Vampire Lovers, The (1970)

The Vampire Lovers (1970), directed by Roy Ward Baker.

In most ways this is a standard Hammer Films vampire production of the period. It takes a lightly morbid topic and treats it seriously, without irony or mugging. The plot trundles along in a non-vital way, eventually reaching the final scene where the undead are staked.

As the decade passed more explicit violence was allowed, although honestly there is not that much this time. The film is nothing like as lurid as its poster art. What we do get is more nudity and sex, in this case lesbian vampire sex. The movie delivers quite lovely boobage: we see Ingrid Pitt in her bath, she rises and eventually chases mostly naked Madeline Smith around the room and they roll on the bed. I bet that made a big percentage of the 1970 audience happy that day.

Of course, vampire stories feature a sort of sublimated sex, so it is natural to bring it out in the open. This confuses the symbolism and perhaps spoils the mythology, but we're long past caring.

The victim's account of her scary-erotic dreams actually rises above the standard for the series. In an extra, Madeline Smith says she was a total innocent on sexual matters and when the director told her she had to do a orgasm scene, she had no idea of what he meant. "Just pretend you're having a really bad nightmare".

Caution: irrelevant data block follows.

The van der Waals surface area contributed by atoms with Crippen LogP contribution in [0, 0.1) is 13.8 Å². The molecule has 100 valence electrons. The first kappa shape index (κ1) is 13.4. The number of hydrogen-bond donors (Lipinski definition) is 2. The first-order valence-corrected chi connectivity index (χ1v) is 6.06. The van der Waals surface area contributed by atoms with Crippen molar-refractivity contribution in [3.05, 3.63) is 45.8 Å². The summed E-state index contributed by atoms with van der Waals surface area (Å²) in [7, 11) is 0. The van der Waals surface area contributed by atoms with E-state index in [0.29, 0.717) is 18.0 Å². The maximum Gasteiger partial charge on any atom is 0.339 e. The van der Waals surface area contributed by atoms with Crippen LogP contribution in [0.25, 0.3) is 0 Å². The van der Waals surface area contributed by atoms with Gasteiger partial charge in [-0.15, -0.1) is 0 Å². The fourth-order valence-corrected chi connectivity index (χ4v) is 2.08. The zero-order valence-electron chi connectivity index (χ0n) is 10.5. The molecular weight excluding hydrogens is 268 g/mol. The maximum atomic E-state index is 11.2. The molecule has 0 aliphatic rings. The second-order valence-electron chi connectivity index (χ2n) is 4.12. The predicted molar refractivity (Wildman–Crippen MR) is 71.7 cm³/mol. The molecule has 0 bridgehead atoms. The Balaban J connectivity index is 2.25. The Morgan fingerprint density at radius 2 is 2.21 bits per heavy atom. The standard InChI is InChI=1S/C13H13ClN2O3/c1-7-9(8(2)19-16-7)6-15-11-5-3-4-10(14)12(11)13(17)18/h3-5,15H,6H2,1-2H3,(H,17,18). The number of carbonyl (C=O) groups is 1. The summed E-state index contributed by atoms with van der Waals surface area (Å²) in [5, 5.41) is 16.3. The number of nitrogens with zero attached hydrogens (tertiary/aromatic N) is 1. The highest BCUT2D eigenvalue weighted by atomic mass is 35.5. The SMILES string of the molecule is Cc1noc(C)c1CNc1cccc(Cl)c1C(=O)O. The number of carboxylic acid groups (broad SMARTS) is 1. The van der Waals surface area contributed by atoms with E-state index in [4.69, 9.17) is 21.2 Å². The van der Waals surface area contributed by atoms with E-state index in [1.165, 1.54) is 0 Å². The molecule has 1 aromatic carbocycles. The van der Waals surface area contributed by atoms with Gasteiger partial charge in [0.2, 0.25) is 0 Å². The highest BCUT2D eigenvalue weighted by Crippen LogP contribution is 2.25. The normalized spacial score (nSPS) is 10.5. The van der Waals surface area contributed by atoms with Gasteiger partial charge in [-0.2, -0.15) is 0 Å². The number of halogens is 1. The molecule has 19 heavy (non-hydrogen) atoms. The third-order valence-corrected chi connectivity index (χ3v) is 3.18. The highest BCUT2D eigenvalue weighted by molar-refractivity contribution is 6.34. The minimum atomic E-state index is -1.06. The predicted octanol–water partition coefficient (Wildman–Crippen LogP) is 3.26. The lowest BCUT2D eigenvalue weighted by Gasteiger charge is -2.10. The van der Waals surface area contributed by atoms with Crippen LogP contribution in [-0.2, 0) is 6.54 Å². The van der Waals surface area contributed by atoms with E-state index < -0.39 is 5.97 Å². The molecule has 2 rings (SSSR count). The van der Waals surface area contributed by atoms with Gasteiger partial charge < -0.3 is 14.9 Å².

Carmilla's anguish and genuine longing are also very good, showing attributes rare in vampires.

I don't know why they have candles in the bedrooms: the off-scene electric lighting is shockingly brilliant, destroying the illusion of place and time and mood.

The score is overblown in the early scenes but settles down for some nice background. I'm guessing the composer was a Herrmann fan.

Available on Blu-ray from Shout Factory. Three extras and a commentary track with the director, writer, Ingrid Pitt and others. I can't tell if they are all together at once.

They say: Peter Cushing had only a small role, but was characteristically meticulous in his preparation. He arrived with watercolor illustrations of the General and lists of object such a man might have in his pockets.

This is the first entry in the Hammer Karnstein Trilogy, inspired by J. Sheridan Le Fanu's Carmilla. The others are Lust for a Vampire (1971) and Twins of Evil (1971) (starring twin Playboy centerfolds).